Exploring the Possibilities of Interplanetary and Interstellar Travel

Interplanetary and interstellar travel have long been the stuff of science fiction, but recent advances in technology have made it possible to explore the possibilities of such journeys. Interplanetary space flights or interplanetary trips are trips with or without a crew between stars and planets, generally within a single planetary system. In practice, space flights of this type are limited to traveling between the planets of the Solar System. All the planets in our solar system orbit the Sun.

Planets that orbit other stars are called exoplanets. Exoplanets are very difficult to see directly with telescopes. They are hidden by the brilliant glare of the stars they orbit. Planets are large natural objects that orbit or travel around stars. Eight planets orbit the star called the Sun.

In order from the closest to the Sun, these planets are Mercury, Venus, Earth, Mars, Jupiter, Saturn, Uranus and Neptune. The solar system is the collection of the Sun and the objects that orbit around it, including the eight planets. Although these requirements are still far below the requirements for interstellar travel on human time scales, the study seems to represent a reasonable reference point for what could be achieved within several decades, making it not impossible to overcome the current state of current technology. Rockets that obtain their energy from external sources, such as a laser, could replace their internal energy source with an energy collector, which could significantly reduce the ship's mass and allow for much higher travel speeds. Smaller Earth-like planets are much harder to find because they only create small oscillations that are difficult to detect.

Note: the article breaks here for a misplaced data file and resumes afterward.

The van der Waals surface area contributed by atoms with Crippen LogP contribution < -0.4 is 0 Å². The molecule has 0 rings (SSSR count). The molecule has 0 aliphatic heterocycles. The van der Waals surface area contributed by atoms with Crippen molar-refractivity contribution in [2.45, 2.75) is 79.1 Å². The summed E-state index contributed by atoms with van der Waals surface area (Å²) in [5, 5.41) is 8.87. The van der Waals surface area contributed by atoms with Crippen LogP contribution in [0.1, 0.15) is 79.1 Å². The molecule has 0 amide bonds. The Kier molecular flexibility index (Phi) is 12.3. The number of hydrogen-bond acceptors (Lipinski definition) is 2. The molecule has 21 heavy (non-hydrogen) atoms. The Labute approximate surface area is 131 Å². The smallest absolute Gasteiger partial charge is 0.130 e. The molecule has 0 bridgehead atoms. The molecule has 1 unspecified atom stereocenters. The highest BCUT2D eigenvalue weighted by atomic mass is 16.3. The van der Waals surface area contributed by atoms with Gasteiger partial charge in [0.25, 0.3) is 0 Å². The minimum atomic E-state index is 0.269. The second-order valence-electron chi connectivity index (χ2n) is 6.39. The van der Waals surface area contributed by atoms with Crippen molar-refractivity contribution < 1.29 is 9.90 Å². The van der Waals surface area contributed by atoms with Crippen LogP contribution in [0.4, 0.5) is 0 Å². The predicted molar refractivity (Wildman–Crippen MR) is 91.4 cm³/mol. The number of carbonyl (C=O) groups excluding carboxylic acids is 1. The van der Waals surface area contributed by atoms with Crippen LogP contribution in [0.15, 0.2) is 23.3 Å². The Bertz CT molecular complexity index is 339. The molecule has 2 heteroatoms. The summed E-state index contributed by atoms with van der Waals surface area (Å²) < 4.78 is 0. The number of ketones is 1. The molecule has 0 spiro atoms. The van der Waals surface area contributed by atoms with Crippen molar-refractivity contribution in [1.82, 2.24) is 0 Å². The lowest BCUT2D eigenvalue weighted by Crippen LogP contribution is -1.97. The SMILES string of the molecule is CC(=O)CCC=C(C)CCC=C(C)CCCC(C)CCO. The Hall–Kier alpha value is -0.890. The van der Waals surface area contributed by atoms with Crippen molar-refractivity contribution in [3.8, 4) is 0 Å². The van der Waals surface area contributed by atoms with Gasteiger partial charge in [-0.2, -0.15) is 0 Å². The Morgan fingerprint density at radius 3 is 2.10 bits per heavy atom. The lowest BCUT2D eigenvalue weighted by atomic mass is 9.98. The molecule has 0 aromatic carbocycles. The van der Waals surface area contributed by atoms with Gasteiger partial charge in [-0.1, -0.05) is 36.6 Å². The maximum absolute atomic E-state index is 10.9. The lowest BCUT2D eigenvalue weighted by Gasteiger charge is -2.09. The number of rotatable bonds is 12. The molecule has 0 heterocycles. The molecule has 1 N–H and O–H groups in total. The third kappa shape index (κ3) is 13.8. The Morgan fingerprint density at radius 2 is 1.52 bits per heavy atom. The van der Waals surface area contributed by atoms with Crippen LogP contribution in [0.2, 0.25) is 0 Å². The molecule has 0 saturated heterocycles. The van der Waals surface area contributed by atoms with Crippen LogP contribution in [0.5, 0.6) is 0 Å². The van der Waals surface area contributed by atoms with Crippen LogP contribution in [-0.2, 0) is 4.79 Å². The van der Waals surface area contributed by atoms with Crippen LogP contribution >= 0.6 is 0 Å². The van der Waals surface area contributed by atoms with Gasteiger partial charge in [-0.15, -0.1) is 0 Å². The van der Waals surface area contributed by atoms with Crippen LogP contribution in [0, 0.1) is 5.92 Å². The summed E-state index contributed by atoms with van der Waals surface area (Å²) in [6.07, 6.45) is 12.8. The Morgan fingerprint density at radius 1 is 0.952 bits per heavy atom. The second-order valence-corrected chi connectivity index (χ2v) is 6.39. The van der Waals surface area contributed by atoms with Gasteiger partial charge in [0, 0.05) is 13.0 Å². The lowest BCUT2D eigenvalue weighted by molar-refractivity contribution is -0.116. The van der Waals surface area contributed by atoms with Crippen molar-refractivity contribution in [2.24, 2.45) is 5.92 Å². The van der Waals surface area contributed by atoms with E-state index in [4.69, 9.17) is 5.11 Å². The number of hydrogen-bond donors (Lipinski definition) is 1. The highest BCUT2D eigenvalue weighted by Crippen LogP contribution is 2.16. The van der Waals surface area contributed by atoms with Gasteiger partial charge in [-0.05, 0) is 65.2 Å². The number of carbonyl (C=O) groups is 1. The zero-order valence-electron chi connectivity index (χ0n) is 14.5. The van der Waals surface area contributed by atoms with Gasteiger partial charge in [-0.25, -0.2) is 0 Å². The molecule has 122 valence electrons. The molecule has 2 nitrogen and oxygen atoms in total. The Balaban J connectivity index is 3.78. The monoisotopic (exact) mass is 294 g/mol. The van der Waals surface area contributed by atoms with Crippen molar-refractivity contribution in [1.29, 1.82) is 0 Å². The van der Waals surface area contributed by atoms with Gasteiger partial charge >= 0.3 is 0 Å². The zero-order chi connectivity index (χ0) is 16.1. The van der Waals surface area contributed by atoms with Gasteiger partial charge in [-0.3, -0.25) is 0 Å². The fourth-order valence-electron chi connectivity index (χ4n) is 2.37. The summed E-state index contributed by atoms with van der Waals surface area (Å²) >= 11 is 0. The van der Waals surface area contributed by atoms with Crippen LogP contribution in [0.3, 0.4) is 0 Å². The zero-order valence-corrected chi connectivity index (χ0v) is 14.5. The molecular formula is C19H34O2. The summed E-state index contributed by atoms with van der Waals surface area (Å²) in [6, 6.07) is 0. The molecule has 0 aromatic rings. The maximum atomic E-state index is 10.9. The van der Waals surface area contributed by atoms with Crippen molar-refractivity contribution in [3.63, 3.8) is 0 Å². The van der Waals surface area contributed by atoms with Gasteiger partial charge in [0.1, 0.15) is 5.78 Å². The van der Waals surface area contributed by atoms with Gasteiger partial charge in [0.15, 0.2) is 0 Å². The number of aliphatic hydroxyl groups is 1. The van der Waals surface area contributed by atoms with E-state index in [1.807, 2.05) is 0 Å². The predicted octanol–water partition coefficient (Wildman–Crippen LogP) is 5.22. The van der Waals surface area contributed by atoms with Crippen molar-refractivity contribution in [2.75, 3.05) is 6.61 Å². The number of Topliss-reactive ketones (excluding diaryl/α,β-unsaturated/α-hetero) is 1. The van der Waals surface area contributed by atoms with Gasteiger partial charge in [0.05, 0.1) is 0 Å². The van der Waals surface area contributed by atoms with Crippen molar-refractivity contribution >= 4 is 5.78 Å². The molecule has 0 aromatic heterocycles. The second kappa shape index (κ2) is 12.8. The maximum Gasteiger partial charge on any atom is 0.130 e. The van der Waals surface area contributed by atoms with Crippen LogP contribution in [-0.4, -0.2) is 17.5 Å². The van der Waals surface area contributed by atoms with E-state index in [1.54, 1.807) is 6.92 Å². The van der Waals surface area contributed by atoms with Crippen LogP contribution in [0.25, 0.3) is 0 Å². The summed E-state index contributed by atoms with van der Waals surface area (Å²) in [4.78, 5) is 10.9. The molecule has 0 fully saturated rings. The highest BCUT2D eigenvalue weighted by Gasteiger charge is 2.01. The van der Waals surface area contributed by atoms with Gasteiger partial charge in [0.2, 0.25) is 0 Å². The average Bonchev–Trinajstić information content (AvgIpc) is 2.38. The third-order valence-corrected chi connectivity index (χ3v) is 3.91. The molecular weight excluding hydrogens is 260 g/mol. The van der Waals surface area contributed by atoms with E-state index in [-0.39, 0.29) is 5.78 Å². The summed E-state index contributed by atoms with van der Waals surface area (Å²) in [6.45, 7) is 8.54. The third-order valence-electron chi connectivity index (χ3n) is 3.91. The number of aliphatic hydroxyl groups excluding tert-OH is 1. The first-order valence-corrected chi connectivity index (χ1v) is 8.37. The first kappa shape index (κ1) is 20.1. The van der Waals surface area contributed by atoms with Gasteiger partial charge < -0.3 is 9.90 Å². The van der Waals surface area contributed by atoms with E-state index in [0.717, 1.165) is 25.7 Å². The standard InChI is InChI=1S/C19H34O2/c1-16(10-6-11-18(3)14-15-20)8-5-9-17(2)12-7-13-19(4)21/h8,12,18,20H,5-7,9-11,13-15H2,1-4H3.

Light in a vacuum travels about 300,000 kilometers (186,000 miles) per second, so 1 light-year is equivalent to about 9,461 × 1012 kilometers (5,879 trillion miles) or 63,241 AU. The universe would appear contracted in the direction of travel to half the size it was when the ship was at rest; the distance between that star and the Sun would appear to be 16 light years as measured by the astronaut. However, despite the challenges, a wide range of scientific benefits are expected if interstellar travel becomes a reality. Early studies include the Daedalus Project, carried out by the British Interplanetary Society between 1973 and 1978, and the Longshot Project, a student project sponsored by NASA and the United States Naval Academy, which was completed in 1988. The speeds needed for interstellar travel throughout human life far exceed those that can be provided by current methods of space travel. NASA has been researching interstellar travel since its formation, translating important articles into foreign languages and conducting the first studies on the application of fusion propulsion, in the 1960s, and laser propulsion, in the 1970s, to interstellar travel.

Landis, from NASA's Glenn Research Center, says that a laser-powered interstellar sailboat could be launched within 50 years. Interstellar space is not completely empty; it contains trillions of icy bodies ranging from small asteroids (Oort cloud) to possible rogue planets. Because of the immensity of these distances, non-generational interstellar travel based on known physics would have to occur at a high percentage of the speed of light; even so, travel times would be long, at least decades and perhaps millennia or more. In addition, once travelers arrive at their destination (by any means), they will not be able to travel to the surface of the target world and establish a colony unless the atmosphere is not lethal.

Jeannie Eschenbrenner
Jeannie Eschenbrenner

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